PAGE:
A Yellow Rose

A poem by Madison Julius Cawein

The old gate clicks, and down the walk,
Between clove-pink and hollyhock,
Still young of face though gray of lock,
Among her garden's flowers she goes
At evening's close,
Deep in her hair a yellow rose.

The old house shows one gable-peak
Above its trees; and sage and leek
Blend with the rose their scents: the creek,
Leaf-hidden, past the garden flows,
That on it snows
Pale petals of the yellow rose.

The crickets pipe in dewy damps;
And everywhere the fireflies' lamps
Flame like the lights of Faery camps;
While, overhead, the soft sky shows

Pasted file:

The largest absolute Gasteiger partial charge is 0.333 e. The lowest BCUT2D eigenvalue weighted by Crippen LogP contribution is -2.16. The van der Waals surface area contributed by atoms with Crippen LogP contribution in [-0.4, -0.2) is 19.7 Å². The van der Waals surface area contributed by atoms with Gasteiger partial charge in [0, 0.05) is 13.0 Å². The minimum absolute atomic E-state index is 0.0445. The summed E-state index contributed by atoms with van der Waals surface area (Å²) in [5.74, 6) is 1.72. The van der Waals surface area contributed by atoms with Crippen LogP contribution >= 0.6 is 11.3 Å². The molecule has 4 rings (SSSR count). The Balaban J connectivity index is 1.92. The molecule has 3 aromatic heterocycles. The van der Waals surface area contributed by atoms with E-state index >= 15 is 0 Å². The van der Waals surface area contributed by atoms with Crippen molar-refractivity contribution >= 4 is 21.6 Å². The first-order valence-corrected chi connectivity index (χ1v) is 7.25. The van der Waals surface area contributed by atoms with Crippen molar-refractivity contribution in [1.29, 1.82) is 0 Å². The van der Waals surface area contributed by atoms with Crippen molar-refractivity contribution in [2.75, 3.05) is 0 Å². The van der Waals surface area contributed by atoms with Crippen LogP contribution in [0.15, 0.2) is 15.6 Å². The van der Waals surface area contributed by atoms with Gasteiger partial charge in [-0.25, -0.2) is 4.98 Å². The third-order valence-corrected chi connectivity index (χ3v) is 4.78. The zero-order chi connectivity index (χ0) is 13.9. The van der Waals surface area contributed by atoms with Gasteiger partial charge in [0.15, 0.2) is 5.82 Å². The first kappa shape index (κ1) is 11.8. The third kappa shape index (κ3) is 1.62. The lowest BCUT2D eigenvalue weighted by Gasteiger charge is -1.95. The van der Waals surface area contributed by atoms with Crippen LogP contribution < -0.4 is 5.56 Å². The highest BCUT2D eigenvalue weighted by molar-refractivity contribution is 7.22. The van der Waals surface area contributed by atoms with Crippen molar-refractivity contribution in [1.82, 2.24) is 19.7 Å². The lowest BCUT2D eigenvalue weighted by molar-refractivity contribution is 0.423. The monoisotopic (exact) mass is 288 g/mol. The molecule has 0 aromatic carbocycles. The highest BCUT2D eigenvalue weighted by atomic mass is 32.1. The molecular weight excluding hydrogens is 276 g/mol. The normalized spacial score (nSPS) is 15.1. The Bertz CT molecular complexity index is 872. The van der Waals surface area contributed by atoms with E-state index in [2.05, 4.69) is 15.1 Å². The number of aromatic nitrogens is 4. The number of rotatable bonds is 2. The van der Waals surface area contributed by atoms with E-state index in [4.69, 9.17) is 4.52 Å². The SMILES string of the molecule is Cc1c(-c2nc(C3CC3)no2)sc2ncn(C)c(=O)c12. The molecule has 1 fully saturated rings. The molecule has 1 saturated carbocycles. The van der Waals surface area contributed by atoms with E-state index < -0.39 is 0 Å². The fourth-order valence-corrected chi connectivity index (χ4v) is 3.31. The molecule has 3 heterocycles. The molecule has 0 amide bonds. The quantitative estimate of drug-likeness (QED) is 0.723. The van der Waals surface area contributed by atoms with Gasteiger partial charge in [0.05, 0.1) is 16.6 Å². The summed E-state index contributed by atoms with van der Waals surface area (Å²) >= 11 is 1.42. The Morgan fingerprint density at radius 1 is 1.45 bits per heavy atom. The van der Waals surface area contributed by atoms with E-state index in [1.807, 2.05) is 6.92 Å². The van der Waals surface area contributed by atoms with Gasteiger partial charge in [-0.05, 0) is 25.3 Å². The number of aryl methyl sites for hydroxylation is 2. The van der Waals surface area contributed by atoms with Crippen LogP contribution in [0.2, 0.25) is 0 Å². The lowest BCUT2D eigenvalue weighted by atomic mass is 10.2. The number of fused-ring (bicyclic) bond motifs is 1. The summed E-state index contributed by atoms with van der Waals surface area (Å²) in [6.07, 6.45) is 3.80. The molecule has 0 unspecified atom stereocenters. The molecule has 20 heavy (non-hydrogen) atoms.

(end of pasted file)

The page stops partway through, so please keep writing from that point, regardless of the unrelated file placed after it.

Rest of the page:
One star that glows,
As, in gray hair, a yellow rose.

There is one spot she seeks for, where
The roses make a fragrant lair,
A spot where once he kissed her hair,
And told his love, as each one knows,
Each flower that blows,
And pledged it with a yellow rose.

The years have turned her dark hair gray
Since that glad day: and still, they say,
She keeps the tryst as on that day;
And through the garden softly goes,
At evening's close,
Wearing for him that yellow rose.

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